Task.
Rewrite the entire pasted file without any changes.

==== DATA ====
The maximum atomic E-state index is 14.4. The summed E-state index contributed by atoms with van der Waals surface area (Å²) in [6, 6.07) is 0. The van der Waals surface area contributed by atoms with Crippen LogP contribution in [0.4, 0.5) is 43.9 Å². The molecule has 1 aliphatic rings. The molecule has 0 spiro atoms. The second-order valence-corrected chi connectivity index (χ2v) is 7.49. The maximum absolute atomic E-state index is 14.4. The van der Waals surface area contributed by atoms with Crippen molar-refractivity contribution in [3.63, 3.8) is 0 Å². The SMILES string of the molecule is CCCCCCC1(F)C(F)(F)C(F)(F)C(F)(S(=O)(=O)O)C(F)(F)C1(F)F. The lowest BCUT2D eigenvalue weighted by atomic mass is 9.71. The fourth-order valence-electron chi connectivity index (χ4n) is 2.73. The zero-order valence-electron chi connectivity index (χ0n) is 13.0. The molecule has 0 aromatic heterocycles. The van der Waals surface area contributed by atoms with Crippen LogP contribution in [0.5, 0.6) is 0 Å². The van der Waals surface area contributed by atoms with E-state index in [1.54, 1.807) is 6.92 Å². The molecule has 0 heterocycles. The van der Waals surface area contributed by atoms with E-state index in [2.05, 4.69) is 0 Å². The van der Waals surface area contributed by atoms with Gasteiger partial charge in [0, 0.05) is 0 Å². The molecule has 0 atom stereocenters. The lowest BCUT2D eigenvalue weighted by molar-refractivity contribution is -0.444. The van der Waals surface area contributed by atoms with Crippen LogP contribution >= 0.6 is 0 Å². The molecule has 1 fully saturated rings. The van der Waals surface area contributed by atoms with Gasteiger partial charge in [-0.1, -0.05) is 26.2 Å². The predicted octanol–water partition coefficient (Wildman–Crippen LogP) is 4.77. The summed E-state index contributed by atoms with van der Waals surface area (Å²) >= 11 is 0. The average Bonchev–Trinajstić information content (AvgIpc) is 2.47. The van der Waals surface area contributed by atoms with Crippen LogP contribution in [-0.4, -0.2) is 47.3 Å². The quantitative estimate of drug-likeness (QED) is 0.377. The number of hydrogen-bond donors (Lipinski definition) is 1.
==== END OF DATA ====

The maximum atomic E-state index is 14.4. The summed E-state index contributed by atoms with van der Waals surface area (Å²) in [6, 6.07) is 0. The van der Waals surface area contributed by atoms with Crippen LogP contribution in [0.4, 0.5) is 43.9 Å². The molecule has 1 aliphatic rings. The molecule has 0 spiro atoms. The second-order valence-corrected chi connectivity index (χ2v) is 7.49. The maximum absolute atomic E-state index is 14.4. The van der Waals surface area contributed by atoms with Crippen molar-refractivity contribution in [3.63, 3.8) is 0 Å². The SMILES string of the molecule is CCCCCCC1(F)C(F)(F)C(F)(F)C(F)(S(=O)(=O)O)C(F)(F)C1(F)F. The lowest BCUT2D eigenvalue weighted by atomic mass is 9.71. The fourth-order valence-electron chi connectivity index (χ4n) is 2.73. The zero-order valence-electron chi connectivity index (χ0n) is 13.0. The molecule has 0 aromatic heterocycles. The van der Waals surface area contributed by atoms with Crippen LogP contribution in [0.5, 0.6) is 0 Å². The van der Waals surface area contributed by atoms with E-state index in [1.54, 1.807) is 6.92 Å². The molecule has 0 heterocycles. The van der Waals surface area contributed by atoms with E-state index in [2.05, 4.69) is 0 Å². The van der Waals surface area contributed by atoms with Gasteiger partial charge in [0, 0.05) is 0 Å². The molecule has 0 atom stereocenters. The lowest BCUT2D eigenvalue weighted by molar-refractivity contribution is -0.444. The van der Waals surface area contributed by atoms with Crippen LogP contribution >= 0.6 is 0 Å². The molecule has 1 fully saturated rings. The van der Waals surface area contributed by atoms with Gasteiger partial charge in [-0.1, -0.05) is 26.2 Å². The predicted octanol–water partition coefficient (Wildman–Crippen LogP) is 4.77. The summed E-state index contributed by atoms with van der Waals surface area (Å²) >= 11 is 0. The average Bonchev–Trinajstić information content (AvgIpc) is 2.47. The van der Waals surface area contributed by atoms with Crippen LogP contribution in [-0.4, -0.2) is 47.3 Å². The quantitative estimate of drug-likeness (QED) is 0.377. The number of hydrogen-bond donors (Lipinski definition) is 1.